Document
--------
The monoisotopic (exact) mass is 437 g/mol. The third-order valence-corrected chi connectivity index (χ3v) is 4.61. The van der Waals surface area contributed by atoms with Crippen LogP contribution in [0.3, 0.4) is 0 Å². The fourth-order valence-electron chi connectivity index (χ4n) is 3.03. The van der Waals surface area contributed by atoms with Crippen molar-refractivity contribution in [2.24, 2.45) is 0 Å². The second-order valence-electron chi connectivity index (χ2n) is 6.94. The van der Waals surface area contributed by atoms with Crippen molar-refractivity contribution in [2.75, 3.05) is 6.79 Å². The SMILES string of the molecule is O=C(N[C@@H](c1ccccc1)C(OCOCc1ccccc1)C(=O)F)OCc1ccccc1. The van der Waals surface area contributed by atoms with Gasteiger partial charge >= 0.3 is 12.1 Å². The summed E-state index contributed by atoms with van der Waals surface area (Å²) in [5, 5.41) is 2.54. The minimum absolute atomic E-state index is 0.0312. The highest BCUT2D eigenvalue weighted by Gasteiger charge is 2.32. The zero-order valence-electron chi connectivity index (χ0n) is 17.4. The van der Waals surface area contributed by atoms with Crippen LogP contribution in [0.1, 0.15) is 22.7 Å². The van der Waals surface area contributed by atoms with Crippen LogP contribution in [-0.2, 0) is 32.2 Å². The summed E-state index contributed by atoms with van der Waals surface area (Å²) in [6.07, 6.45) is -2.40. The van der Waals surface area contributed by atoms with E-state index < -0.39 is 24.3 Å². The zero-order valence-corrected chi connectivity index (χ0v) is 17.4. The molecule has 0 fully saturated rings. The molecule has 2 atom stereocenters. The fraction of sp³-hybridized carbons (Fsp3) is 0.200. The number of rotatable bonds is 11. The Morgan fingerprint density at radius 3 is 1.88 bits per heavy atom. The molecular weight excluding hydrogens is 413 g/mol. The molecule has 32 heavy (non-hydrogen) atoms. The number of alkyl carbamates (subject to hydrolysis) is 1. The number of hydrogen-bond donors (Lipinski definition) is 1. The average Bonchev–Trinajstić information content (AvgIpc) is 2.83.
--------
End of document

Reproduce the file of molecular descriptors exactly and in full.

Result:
The monoisotopic (exact) mass is 437 g/mol. The third-order valence-corrected chi connectivity index (χ3v) is 4.61. The van der Waals surface area contributed by atoms with Crippen LogP contribution in [0.3, 0.4) is 0 Å². The fourth-order valence-electron chi connectivity index (χ4n) is 3.03. The van der Waals surface area contributed by atoms with Crippen molar-refractivity contribution in [2.24, 2.45) is 0 Å². The second-order valence-electron chi connectivity index (χ2n) is 6.94. The van der Waals surface area contributed by atoms with Crippen molar-refractivity contribution in [2.75, 3.05) is 6.79 Å². The SMILES string of the molecule is O=C(N[C@@H](c1ccccc1)C(OCOCc1ccccc1)C(=O)F)OCc1ccccc1. The van der Waals surface area contributed by atoms with Gasteiger partial charge >= 0.3 is 12.1 Å². The summed E-state index contributed by atoms with van der Waals surface area (Å²) in [5, 5.41) is 2.54. The minimum absolute atomic E-state index is 0.0312. The highest BCUT2D eigenvalue weighted by Gasteiger charge is 2.32. The zero-order valence-electron chi connectivity index (χ0n) is 17.4. The van der Waals surface area contributed by atoms with Crippen LogP contribution in [0.1, 0.15) is 22.7 Å². The van der Waals surface area contributed by atoms with Crippen LogP contribution in [-0.2, 0) is 32.2 Å². The summed E-state index contributed by atoms with van der Waals surface area (Å²) in [6.07, 6.45) is -2.40. The van der Waals surface area contributed by atoms with E-state index < -0.39 is 24.3 Å². The zero-order valence-corrected chi connectivity index (χ0v) is 17.4. The molecule has 0 fully saturated rings. The molecule has 2 atom stereocenters. The fraction of sp³-hybridized carbons (Fsp3) is 0.200. The number of rotatable bonds is 11. The Morgan fingerprint density at radius 3 is 1.88 bits per heavy atom. The molecular weight excluding hydrogens is 413 g/mol. The molecule has 32 heavy (non-hydrogen) atoms. The number of alkyl carbamates (subject to hydrolysis) is 1. The number of hydrogen-bond donors (Lipinski definition) is 1. The average Bonchev–Trinajstić information content (AvgIpc) is 2.83.